Monday, November 24, 2008


When a writing friend approached me with the idea that we should start a critique group, I was reluctant. I didn’t feel I could afford to take time away from my work.

"You can’t afford not to," she countered. "We need to work with people who share our goals and aspirations." She was right and I have never regretted my decision to help form our group 15 years ago.

Our critique group has proven to be one of my most valuable writing tools and has helped me to produce gratifying, saleable work. Not only that, since I work at home in a solitary environment, my critique group brings me important social contacts with others who share my professional interests, people from whom I gain inspiration and confirmation that my work is important.
It didn’t take long to find other dedicated writers also looking for ways to improve their writing skills. We soon had a strong, workable group, meeting three intense hours every Wednesday in a meeting room at our local library, which offers a neutral, business-like environment. Several of us get together beforehand for lunch so that we can get the chatting out of our systems because once the meeting begins, we hold a fifteen-minute period for announcements then get right to business.

We have no permanent leader in our critique group but rotate that responsibility each month. That month’s leader passes an attendance sheet around and each member indicates whether or not she has brought work to read. One of our members designed a simple matrix, a good tool to use to determine how much time each person has to read, based on the number of readers present.

We limit group membership to ten so that everyone has a chance to share her work each time we meet. In our tightly knit group, potential new membership is taken very seriously. After first submitting a sample of her work for our initial approval, newcomers must attend three meetings as invited guests and fully participate in the critiquing process. A unanimous vote is required before a new member is invited to join the group. Yes, unanimous. We’ve all heard horror stories about how one member can ruin a critique group. We make every effort to see that it doesn’t happen to us.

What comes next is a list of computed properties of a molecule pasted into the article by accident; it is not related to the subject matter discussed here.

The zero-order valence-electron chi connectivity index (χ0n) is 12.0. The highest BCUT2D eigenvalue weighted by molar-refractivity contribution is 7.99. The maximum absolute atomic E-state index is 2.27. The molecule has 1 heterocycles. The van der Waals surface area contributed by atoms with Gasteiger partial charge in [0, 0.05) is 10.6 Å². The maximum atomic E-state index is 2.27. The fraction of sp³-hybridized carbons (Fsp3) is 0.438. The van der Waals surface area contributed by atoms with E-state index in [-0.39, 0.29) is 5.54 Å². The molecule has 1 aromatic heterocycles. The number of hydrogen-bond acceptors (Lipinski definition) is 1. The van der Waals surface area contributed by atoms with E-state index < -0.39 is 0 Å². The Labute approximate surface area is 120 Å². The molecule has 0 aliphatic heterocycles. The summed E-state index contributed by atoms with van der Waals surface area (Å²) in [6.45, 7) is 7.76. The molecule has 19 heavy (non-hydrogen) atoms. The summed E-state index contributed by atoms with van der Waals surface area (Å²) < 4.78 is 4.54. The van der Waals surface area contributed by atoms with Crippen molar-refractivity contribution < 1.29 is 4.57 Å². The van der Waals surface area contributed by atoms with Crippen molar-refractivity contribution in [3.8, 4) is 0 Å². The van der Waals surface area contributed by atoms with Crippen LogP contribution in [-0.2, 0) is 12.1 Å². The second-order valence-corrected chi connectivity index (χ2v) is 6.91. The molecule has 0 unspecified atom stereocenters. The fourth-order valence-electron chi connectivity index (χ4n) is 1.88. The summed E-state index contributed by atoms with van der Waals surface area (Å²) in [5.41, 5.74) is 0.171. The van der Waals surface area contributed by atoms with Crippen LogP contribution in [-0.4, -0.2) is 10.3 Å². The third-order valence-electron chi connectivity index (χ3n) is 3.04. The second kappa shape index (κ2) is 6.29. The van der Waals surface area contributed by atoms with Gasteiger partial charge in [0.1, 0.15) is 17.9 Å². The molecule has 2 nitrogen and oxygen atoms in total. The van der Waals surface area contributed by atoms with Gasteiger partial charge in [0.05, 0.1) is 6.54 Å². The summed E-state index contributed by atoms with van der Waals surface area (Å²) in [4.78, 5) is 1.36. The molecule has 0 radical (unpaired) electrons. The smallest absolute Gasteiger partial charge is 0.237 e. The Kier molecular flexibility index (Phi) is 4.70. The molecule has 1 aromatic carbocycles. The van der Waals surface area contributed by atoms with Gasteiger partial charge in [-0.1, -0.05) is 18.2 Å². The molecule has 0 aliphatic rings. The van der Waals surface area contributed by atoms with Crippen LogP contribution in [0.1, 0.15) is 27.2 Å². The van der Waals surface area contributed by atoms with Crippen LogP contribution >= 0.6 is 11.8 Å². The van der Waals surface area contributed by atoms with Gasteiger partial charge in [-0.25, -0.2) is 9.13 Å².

Care is taken to critique the work, not the author, subject matter or style of the work. In other words, if a member writes a piece on a sensitive topic, such as abortion, we do not discuss the issues of abortion per se, but rather, did the writer state her case clearly? We strive to point out the strengths along with suggestions for what might make the writing clearer and more powerful. Is the story compelling? Can the facts be verified?

On my next Blog, I’ll discuss a valuable feature of our Critique Group–our By-laws. I invite you to share your thoughts and experiences on critique groups in "Comments."


Sally J. Walker said...

Mary -- I founded the Nebraska Writers Workshop in Ralston, Nebraska for the Omaha area in June of 1985 through the sponsorship of the local public library. Now into our 23rd year, we have over 25 members with an average of 18 attending our around-the-calendar Wednesday meetings, as well as communicating regularly on our Yahoo List Serve.